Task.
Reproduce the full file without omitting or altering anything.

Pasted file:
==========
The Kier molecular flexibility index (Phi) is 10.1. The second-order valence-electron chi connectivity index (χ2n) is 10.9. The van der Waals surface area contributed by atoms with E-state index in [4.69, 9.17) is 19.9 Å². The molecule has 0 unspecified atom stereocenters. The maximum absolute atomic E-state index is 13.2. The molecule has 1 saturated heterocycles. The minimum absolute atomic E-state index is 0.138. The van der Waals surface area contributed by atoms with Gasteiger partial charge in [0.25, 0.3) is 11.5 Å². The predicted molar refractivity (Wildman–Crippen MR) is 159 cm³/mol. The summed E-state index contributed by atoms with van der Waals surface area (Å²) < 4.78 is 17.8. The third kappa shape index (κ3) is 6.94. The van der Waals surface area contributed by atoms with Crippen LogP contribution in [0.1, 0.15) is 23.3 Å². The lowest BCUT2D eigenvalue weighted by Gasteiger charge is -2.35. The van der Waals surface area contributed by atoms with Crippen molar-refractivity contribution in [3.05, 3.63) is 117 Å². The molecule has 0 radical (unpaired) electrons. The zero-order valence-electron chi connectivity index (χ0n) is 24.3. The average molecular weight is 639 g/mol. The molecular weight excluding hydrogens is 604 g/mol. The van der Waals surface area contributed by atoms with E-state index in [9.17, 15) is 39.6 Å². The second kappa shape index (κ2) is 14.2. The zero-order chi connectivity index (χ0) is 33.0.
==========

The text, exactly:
The Kier molecular flexibility index (Phi) is 10.1. The second-order valence-electron chi connectivity index (χ2n) is 10.9. The van der Waals surface area contributed by atoms with E-state index in [4.69, 9.17) is 19.9 Å². The molecule has 0 unspecified atom stereocenters. The maximum absolute atomic E-state index is 13.2. The molecule has 1 saturated heterocycles. The minimum absolute atomic E-state index is 0.138. The van der Waals surface area contributed by atoms with Gasteiger partial charge in [0.25, 0.3) is 11.5 Å². The predicted molar refractivity (Wildman–Crippen MR) is 159 cm³/mol. The summed E-state index contributed by atoms with van der Waals surface area (Å²) < 4.78 is 17.8. The third kappa shape index (κ3) is 6.94. The van der Waals surface area contributed by atoms with Crippen LogP contribution in [0.1, 0.15) is 23.3 Å². The lowest BCUT2D eigenvalue weighted by Gasteiger charge is -2.35. The van der Waals surface area contributed by atoms with Crippen molar-refractivity contribution in [3.05, 3.63) is 117 Å². The molecule has 0 radical (unpaired) electrons. The zero-order valence-electron chi connectivity index (χ0n) is 24.3. The average molecular weight is 639 g/mol. The molecular weight excluding hydrogens is 604 g/mol. The van der Waals surface area contributed by atoms with E-state index in [9.17, 15) is 39.6 Å². The second kappa shape index (κ2) is 14.2. The zero-order chi connectivity index (χ0) is 33.0.